- The Washington Times - Thursday, August 29, 2002

Some law-enforcement agencies are complaining that the revamped Federal Air Marshal program is taking away their best officers.
The Transportation Security Administration (TSA), which oversees the air marshal program, is using generous compensation packages to attract thousands of air marshals. The agency is rushing to meet a deadline from Congress to operate as a fully functioning agency.
No city has been raided more than the District, where local and federal law-enforcement agents make up a larger portion of the population than in any other urban area.
"It's not just numbers," said Lt. Dan Nichols, U.S. Capitol Police spokesman. "What we're losing is experienced officers, a lot of whom we have given special training. It's a talent drain in addition to sheer numbers."
About 60 of the 1,350 Capitol Police officers have searched for greener pastures as air marshals.
Other law enforcement agencies have similar stories.
"Besides the city, all federal agencies are being hit to some extent," said Brian Marr, U.S. Secret Service spokesman.
The agencies describe the exodus as an inconvenience but not an understaffing that imperils the nation's capital.
"I don't believe we're in any type of crisis," Mr. Marr said. "We're just refilling slots that have been vacated."
Mayor Anthony A. Williams said he is facing a similar problem in trying to increase the District's police force.
As soon as new police officers are recruited, trained and ready to enter the work force, the Federal Air Marshal program pulls the most seasoned veterans away, he said.
"We're trying to bring [the Metropolitan Police Department] up to 3,800," Mr. Williams said in an interview last week with editors and reporters at The Washington Times. "It's going to be hard to do that with that undercurrent."
Mr. Williams consults with national security planners and mayors of other cities.
"Some of the problems we have faced are the same for jurisdictions across the country," he said. "This thing is a huge undertow sucking up law enforcement across the country. The uniformed Secret Service has lost something like over 170 people."
The air marshal program says it is drawing the best and brightest from law enforcement agencies. They are lured by starting salaries of $52,000 that can reach $80,800 per year, generous retirement benefits and the prestige of what is supposed to be the cutting edge of their profession.
"We're getting the cream of the crop, the guys who are looking for something more adventurous," said TSA spokesman David Steigman. "That's not raiding. That's people seeking a challenge."
He acknowledges that the air marshal staff is being assembled at a head-spinning pace.
"We're creating an agency from scratch," said Mr. Steigman, who is in his fourth week on the job with the TSA.
However, like many new programs, the expanding air marshals program is beset by uncertainties as it tries to define itself.
Much of the uncertainty flows from deadlines imposed by Congress. From a small force of 32 air marshals during the September 11 attacks, the Transportation Security Administration is supposed to develop a force that some estimates place at 6,000.
The exact number and deadline are a guess. Almost everything the air marshals do is a secret. They are not supposed to talk to the media or passengers about their jobs. Any management decisions are supposed to stay in-house. Although TSA officials refuse to reveal the date of their deadline to be fully staffed, other congressional security deadlines are set for the end of this year.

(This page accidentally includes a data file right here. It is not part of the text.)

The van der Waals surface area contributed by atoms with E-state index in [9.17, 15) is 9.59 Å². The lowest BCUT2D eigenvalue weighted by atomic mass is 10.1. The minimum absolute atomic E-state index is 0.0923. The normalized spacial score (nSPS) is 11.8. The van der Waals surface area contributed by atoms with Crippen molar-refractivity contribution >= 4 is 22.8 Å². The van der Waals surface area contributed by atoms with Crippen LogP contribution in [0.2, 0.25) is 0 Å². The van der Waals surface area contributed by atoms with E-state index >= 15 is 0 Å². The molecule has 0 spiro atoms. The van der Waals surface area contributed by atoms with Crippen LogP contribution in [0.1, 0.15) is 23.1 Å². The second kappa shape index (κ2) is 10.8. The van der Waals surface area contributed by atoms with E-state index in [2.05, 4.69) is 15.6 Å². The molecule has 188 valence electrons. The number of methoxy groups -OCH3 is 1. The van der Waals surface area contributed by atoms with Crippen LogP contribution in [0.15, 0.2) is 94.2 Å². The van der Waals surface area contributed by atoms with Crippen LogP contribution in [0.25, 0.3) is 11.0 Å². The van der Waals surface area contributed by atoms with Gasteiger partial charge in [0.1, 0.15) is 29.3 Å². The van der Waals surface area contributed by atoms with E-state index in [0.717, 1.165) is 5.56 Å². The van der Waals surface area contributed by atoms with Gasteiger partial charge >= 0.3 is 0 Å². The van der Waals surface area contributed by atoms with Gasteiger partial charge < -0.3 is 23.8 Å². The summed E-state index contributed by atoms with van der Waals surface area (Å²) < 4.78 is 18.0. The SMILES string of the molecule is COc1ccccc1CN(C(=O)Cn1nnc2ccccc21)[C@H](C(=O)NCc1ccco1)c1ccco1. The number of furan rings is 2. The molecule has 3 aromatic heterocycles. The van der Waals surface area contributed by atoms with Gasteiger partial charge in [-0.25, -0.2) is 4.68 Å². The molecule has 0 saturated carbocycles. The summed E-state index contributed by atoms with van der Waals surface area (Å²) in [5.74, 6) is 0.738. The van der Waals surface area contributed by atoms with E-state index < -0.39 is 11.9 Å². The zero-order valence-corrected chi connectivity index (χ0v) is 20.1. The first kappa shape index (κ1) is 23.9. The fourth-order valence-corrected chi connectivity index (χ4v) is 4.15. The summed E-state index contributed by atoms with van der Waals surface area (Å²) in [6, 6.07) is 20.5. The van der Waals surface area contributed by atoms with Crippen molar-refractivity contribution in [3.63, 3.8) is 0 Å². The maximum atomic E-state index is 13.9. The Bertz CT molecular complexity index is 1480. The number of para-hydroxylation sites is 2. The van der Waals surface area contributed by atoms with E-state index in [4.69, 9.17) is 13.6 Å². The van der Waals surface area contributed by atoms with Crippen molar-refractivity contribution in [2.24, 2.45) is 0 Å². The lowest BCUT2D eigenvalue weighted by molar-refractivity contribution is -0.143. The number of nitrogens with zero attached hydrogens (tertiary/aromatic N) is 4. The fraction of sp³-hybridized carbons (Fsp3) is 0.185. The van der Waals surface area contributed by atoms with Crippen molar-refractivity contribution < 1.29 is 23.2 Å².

Some federal officials have hinted at shortcuts and hurried efforts in the rush to make the airways safe.
"We had to ramp up very quickly," Transportation Secretary Norman Y. Mineta told reporters during a tour of the Federal Air Marshal training center in Egg Harbor, N.J., last week. "We borrowed from other federal agencies to get people onto the airplanes right away."
The need for speed took precedence over what was supposed to be a more intensive training program.
"In ramping up, given that seven-week training program, maybe we crunched it down to four weeks," Mr. Mineta said.
The air marshals are supposed to be spread among the 35,000 daily U.S. flights that represent the greatest security threats. Many are international flights. Others are long-haul flights between major cities, similar to the four airplanes that were hijacked September 11 on flights from the East Coast to the West Coast.
Press tours have revealed some details of the air marshals' training. Marksmanship on the training center's firing range is one part. Another is practice with simulated hijackings on an L-1011 airliner. The air marshals are supposed to shoot the hijackers, order passengers to stay in their seats and do quick searches of the airplanes to ensure the threat is over.
How long they can retain their jobs and higher salaries is not certain.
The 1970 law that created the Federal Air Marshal program will not allow them to be union members. Police unions wonder how long higher pay scales and the inspiration of the September 11 attacks will continue to motivate the new air marshals.
"It's almost as though a lot of these guys are willing to roll the dice on the TSA because they're disenchanted with the places they're in," said Jim Pasco, executive director of the national Fraternal Order of Police.
He urged a wait-and-see attitude.
"TSA right now, it's too early to rate them in terms of employee satisfaction," Mr. Pasco said. "They're so new and they're still in that settling-in process."
Mr. Marr, the Secret Service spokesman, was equally cautious.
"A lot of people will go because it looks like the grass is greener, but it's not always so," he said.

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